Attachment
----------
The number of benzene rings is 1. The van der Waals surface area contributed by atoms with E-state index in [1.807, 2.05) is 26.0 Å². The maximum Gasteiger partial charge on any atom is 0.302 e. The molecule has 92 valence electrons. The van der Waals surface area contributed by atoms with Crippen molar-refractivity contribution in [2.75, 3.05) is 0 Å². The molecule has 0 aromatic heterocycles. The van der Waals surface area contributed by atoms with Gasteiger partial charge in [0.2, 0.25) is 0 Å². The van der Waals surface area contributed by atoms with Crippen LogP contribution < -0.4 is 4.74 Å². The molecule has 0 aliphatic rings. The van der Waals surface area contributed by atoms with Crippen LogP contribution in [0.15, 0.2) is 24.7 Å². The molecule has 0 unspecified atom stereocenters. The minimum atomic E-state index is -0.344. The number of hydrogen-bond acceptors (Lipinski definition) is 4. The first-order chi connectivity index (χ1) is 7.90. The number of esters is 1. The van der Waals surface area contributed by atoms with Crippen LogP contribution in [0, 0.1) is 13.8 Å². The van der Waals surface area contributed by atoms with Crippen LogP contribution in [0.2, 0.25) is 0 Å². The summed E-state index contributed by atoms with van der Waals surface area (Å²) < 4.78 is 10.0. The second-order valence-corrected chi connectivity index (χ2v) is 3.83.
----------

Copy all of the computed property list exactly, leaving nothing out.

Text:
The number of benzene rings is 1. The van der Waals surface area contributed by atoms with E-state index in [1.807, 2.05) is 26.0 Å². The maximum Gasteiger partial charge on any atom is 0.302 e. The molecule has 92 valence electrons. The van der Waals surface area contributed by atoms with Crippen molar-refractivity contribution in [2.75, 3.05) is 0 Å². The molecule has 0 aromatic heterocycles. The van der Waals surface area contributed by atoms with Gasteiger partial charge in [0.2, 0.25) is 0 Å². The van der Waals surface area contributed by atoms with Crippen LogP contribution < -0.4 is 4.74 Å². The molecule has 0 aliphatic rings. The van der Waals surface area contributed by atoms with Crippen LogP contribution in [0.15, 0.2) is 24.7 Å². The molecule has 0 unspecified atom stereocenters. The minimum atomic E-state index is -0.344. The number of hydrogen-bond acceptors (Lipinski definition) is 4. The first-order chi connectivity index (χ1) is 7.90. The number of esters is 1. The van der Waals surface area contributed by atoms with Crippen LogP contribution in [0, 0.1) is 13.8 Å². The van der Waals surface area contributed by atoms with Crippen LogP contribution in [0.2, 0.25) is 0 Å². The summed E-state index contributed by atoms with van der Waals surface area (Å²) < 4.78 is 10.0. The second-order valence-corrected chi connectivity index (χ2v) is 3.83.